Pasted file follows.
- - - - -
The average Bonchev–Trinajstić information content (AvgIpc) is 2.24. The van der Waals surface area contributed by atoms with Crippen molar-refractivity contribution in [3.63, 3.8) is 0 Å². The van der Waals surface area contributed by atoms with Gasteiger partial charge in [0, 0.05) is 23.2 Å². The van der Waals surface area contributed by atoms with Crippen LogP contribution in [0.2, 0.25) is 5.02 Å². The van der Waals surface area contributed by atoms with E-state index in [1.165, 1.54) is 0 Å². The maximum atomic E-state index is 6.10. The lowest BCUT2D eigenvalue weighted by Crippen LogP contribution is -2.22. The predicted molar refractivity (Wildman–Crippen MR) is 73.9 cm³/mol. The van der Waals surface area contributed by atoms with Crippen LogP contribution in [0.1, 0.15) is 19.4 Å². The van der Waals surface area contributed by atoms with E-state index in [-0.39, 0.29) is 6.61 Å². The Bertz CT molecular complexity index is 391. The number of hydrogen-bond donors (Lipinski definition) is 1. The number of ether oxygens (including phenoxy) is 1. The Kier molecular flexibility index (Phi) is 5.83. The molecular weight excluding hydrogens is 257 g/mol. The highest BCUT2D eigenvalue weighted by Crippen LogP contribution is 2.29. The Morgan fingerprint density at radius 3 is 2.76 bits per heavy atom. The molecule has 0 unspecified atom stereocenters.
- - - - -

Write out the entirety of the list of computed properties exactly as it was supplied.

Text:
The average Bonchev–Trinajstić information content (AvgIpc) is 2.24. The van der Waals surface area contributed by atoms with Crippen molar-refractivity contribution in [3.63, 3.8) is 0 Å². The van der Waals surface area contributed by atoms with Gasteiger partial charge in [0, 0.05) is 23.2 Å². The van der Waals surface area contributed by atoms with Crippen LogP contribution in [0.2, 0.25) is 5.02 Å². The van der Waals surface area contributed by atoms with E-state index in [1.165, 1.54) is 0 Å². The maximum atomic E-state index is 6.10. The lowest BCUT2D eigenvalue weighted by Crippen LogP contribution is -2.22. The predicted molar refractivity (Wildman–Crippen MR) is 73.9 cm³/mol. The van der Waals surface area contributed by atoms with Crippen LogP contribution in [0.1, 0.15) is 19.4 Å². The van der Waals surface area contributed by atoms with E-state index in [-0.39, 0.29) is 6.61 Å². The Bertz CT molecular complexity index is 391. The number of hydrogen-bond donors (Lipinski definition) is 1. The number of ether oxygens (including phenoxy) is 1. The Kier molecular flexibility index (Phi) is 5.83. The molecular weight excluding hydrogens is 257 g/mol. The highest BCUT2D eigenvalue weighted by Crippen LogP contribution is 2.29. The Morgan fingerprint density at radius 3 is 2.76 bits per heavy atom. The molecule has 0 unspecified atom stereocenters.